According to indie director Huang Wenhai (黃文海), the shutdown on Saturday of the 11th Beijing Independent Film Festival, an event held since 2006 and organized by a fund started by a well-known independent art critic, was “the darkest day in the history of Chinese independent film.”

The history to which Huang refers doesn’t go back much further than a decade, but this most recent crackdown may suggest authorities are no longer willing to tolerate the emergence of independent film voices (and the social networks growing around them) — even if they are already effectively marginalized.

BIFF 2014
Photo by Fei Pang Wong of the scene outside the offices of the Li Xianting Film Fund on Saturday, August 23, 2014.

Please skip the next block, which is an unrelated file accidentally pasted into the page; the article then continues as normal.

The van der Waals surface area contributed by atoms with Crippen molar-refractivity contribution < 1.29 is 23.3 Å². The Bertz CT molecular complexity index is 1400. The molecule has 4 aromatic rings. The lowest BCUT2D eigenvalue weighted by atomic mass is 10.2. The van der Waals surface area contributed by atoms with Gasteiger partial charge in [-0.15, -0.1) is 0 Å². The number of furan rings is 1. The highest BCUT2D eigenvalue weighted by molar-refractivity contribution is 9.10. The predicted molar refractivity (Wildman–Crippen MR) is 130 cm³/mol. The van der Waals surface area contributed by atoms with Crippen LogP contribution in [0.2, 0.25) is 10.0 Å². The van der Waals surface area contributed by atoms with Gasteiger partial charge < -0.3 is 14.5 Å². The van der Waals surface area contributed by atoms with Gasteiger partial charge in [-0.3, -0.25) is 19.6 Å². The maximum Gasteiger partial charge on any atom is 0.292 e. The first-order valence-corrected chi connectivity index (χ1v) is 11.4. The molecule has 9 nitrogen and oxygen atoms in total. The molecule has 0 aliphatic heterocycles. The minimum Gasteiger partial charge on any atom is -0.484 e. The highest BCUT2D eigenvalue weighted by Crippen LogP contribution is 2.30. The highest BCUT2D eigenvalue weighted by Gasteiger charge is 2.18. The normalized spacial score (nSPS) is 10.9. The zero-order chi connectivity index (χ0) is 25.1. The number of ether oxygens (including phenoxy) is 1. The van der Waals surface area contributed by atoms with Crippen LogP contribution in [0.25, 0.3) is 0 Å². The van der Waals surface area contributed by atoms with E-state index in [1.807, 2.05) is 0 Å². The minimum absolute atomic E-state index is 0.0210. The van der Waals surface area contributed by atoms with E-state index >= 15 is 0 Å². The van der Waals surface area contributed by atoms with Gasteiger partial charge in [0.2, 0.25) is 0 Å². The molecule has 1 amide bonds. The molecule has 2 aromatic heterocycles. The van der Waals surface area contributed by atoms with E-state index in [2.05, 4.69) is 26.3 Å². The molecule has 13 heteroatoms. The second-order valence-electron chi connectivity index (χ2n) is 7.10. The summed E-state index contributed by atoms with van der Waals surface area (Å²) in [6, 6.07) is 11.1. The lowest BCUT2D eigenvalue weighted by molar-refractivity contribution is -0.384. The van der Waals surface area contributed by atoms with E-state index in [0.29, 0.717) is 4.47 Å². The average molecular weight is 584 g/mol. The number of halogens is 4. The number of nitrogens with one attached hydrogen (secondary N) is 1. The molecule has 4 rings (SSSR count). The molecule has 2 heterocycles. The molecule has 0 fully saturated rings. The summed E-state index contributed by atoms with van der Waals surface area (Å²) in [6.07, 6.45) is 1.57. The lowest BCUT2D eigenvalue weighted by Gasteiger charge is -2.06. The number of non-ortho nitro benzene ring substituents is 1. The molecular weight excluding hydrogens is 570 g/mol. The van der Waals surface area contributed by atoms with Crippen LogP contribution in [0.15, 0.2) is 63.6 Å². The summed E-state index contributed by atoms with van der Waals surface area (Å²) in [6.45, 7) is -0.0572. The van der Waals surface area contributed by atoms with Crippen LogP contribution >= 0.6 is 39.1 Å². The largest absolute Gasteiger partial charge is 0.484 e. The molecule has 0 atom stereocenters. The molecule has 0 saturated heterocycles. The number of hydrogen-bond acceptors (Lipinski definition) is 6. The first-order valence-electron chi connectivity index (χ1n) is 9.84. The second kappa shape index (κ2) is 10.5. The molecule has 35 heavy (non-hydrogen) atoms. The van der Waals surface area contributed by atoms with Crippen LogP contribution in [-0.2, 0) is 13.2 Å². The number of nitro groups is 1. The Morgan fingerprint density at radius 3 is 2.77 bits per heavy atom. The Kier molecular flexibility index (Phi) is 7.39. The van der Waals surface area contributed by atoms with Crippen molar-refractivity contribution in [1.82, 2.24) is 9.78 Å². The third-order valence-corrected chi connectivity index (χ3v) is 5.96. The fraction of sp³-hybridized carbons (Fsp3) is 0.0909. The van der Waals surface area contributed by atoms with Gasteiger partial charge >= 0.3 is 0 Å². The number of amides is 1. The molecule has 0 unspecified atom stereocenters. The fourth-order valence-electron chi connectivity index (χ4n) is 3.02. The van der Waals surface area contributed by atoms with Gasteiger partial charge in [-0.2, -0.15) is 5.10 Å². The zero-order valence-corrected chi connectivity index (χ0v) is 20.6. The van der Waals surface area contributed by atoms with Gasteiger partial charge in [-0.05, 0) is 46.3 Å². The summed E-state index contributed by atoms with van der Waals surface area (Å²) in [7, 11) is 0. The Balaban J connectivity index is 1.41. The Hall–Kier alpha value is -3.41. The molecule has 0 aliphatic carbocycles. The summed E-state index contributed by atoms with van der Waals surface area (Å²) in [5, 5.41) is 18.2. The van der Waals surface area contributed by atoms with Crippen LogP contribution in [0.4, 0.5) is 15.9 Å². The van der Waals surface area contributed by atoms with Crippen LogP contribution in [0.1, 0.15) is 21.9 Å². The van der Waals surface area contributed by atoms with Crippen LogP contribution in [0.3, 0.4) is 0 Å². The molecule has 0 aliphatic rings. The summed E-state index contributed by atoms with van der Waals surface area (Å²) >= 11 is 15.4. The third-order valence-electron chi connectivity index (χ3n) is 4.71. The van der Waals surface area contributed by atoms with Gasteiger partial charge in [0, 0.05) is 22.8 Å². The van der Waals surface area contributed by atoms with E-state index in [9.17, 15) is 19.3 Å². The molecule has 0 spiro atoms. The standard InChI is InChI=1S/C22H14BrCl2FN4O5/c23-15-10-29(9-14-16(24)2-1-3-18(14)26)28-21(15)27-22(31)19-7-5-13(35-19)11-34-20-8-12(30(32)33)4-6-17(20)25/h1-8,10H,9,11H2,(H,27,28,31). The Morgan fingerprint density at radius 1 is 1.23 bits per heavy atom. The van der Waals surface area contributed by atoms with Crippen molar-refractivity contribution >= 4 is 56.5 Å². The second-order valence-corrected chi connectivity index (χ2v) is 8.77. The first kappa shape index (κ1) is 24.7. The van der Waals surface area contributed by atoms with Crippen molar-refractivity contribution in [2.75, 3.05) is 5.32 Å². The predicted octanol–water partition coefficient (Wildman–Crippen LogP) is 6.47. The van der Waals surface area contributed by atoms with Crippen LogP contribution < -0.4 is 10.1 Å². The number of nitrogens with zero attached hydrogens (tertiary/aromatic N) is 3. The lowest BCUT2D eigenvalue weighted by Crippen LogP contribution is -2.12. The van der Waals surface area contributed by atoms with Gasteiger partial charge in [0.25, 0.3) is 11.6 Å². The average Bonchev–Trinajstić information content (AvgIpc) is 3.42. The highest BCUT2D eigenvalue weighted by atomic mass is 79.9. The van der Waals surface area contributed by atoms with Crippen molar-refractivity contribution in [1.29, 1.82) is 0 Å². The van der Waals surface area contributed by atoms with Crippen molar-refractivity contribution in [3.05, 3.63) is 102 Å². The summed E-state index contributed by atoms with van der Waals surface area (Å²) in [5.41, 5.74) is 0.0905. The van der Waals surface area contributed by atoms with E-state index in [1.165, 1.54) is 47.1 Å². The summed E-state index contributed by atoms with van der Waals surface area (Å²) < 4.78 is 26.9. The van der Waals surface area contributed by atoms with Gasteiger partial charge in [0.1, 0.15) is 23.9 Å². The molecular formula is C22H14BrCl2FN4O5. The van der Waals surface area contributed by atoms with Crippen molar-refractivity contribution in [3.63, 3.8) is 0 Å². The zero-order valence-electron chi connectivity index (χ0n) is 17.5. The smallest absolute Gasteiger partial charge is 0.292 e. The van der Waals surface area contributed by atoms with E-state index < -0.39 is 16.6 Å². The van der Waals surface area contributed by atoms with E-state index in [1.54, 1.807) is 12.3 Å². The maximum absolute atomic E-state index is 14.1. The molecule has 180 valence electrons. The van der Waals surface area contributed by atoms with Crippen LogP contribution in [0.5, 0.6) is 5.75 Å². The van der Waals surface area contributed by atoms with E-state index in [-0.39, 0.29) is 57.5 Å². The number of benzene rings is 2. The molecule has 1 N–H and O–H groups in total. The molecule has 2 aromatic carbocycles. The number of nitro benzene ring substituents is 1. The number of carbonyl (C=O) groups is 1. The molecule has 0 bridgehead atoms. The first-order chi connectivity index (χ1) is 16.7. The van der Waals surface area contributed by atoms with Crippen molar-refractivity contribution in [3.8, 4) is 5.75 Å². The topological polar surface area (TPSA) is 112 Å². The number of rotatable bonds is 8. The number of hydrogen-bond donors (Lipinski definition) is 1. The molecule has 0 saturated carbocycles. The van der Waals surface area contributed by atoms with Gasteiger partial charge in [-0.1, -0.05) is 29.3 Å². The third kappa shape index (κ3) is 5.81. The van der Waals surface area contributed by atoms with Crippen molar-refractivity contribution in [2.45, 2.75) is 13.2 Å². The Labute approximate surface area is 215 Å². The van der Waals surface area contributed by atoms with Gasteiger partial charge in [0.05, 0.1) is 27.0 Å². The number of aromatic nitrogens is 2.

In recent years, the Beijing Independent Film Festival has been one of a small number of forums inside China where indie filmmakers — understood in this context primarily as directors working outside the state-approved “mainstream” film culture of the Chinese Communist Party — have been able to share and discuss their work. And though this and other festivals (or “forums,” as they are sometimes more delicately called) have met with trouble consistently since around 2010, they have not to date been targeted so completely or aggressively.